Bristol-Myers Squibb Co. (BMY) announced its decision to acquire ZymoGenetics Inc. (ZGEN) for $9.75 per share in cash. The offer price represents a premium of approximately 84% over ZymoGenetics’ closing price of $5.30 on Sep 7, 2010. Bristol-Myers aims to bolster its pipeline, especially for hepatitis C, through this acquisition. The merger has been approved by the boards of both companies.
The deal, which is expected to hurt Bristol-Myers’ 2010 and 2011 earnings by 3 cents and 7 cents respectively, has an aggregate purchase price of about $885 million or nearly $735 million excluding ZymoGenetics’ cash on hand. The deal is expected to be financed by Bristol-Myers’ existing cash balance.
Under the terms of the agreement, Bristol-Myers will initiate a cash tender offer on or around Sep 9, to buy all the outstanding shares of ZymoGenetics at $9.75 per share. The closure of the offer is subject to the customary terms and conditions which include tendering of approximately 56% of shares outstanding as of Aug 31, 2010. The offer is expected to close within a month of its commencement. Currently, stockholders owning about 37 % of ZymoGenetics have agreed to support the deal and tender their shares in the offer.
The merger will add ZymoGenetics’ bleeding control product, Recothrom, to Bristol-Myers’ portfolio. Furthermore, the deal boosts the drug giant’s pipeline significantly. Most significantly, the acquisition, on materializing, would provide Bristol-Myers full ownership of pegylated-interferon lambda (formerly known as IL-29), which is currently being co-developed by the two companies for treating patients suffering from hepatitis C virus (HCV).
PEG-Interferon lambda is a novel type III interferon being developed for treating HCV patients. The native human protein interferon lambda is generated by the immune system in response to viral infection.
PEG-Interferon lambda should augment BMY’s top line
The HCV market is lucrative with a huge unmet need. Chronic HCV infection is a leading cause of cirrhosis, liver failure and hepatocellular carcinoma across the globe. Furthermore, HCV is the main reason behind liver transplantation.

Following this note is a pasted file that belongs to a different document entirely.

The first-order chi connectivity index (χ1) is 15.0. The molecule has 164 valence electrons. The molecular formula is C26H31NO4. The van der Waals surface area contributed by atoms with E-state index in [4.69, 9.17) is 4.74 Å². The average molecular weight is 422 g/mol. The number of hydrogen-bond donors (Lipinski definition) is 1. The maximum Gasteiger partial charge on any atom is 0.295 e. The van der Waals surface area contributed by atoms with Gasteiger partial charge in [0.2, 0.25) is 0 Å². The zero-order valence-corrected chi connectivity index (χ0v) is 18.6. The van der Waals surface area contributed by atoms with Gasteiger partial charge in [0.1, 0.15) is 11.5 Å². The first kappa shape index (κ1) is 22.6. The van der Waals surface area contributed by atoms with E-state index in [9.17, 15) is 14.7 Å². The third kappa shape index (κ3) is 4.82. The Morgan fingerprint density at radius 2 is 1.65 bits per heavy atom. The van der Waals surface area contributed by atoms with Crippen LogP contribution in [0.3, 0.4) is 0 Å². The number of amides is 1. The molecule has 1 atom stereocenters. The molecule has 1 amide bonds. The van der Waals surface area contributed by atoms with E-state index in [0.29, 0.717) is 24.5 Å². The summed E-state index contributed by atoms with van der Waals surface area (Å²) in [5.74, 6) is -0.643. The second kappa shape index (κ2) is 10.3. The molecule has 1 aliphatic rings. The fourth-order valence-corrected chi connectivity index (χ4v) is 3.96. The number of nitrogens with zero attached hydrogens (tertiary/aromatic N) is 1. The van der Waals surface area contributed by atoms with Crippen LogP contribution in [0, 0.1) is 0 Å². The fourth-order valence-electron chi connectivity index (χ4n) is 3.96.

According to estimates from the World Health Organization, HCV infection is responsible for more than 50% of all liver cancer cases and two-thirds of all liver transplants in the developed world. According to a 2010 report released by the institute of medicine, up to 3.9 million people in the US are infected with chronic HCV and 75% of them are unaware of their disease. We believe that the successful development and commercialization of the candidate should further boost the top line at Bristol-Myers.
Merger- another move by BMY to counter genericization of key drugs
We believe that the impending acquisition of ZymoGenetics is another move by Bristol-Myers to counter the loss of revenues resulting from the genericization of its key drugs. The company, which has lost patent protection on products worth about $4 billion over the past few years, has already taken measures like the extension of the Abilify agreement with Otsuka and the acquisition of Medarex to prepare for the loss of exclusivity its key drugs, including Plavix.
The move by Bristol-Myers comes close on the heels of another pharma giant, with a high exposure to generic risk, Sanofi-Aventis’ (SNY) $18.5 billion bid to acquire Genzyme Corp. (GENZ). However, Genzyme rejected the offer as inadequate.
Neutral on Bristol-Myers & ZymoGenetics
We currently have a Neutral recommendation on Bristol-Myers, which is supported by a Zacks #3 Rank (short-term Hold rating). Our biggest concern for the company is the high exposure to generic risk on many of its leading franchises. We expect the company to look to grow revenue through partnering deals and acquisitions.
We are also Neutral on ZymoGenetics, which is supported by a Zacks #3 Rank (short-term Hold rating).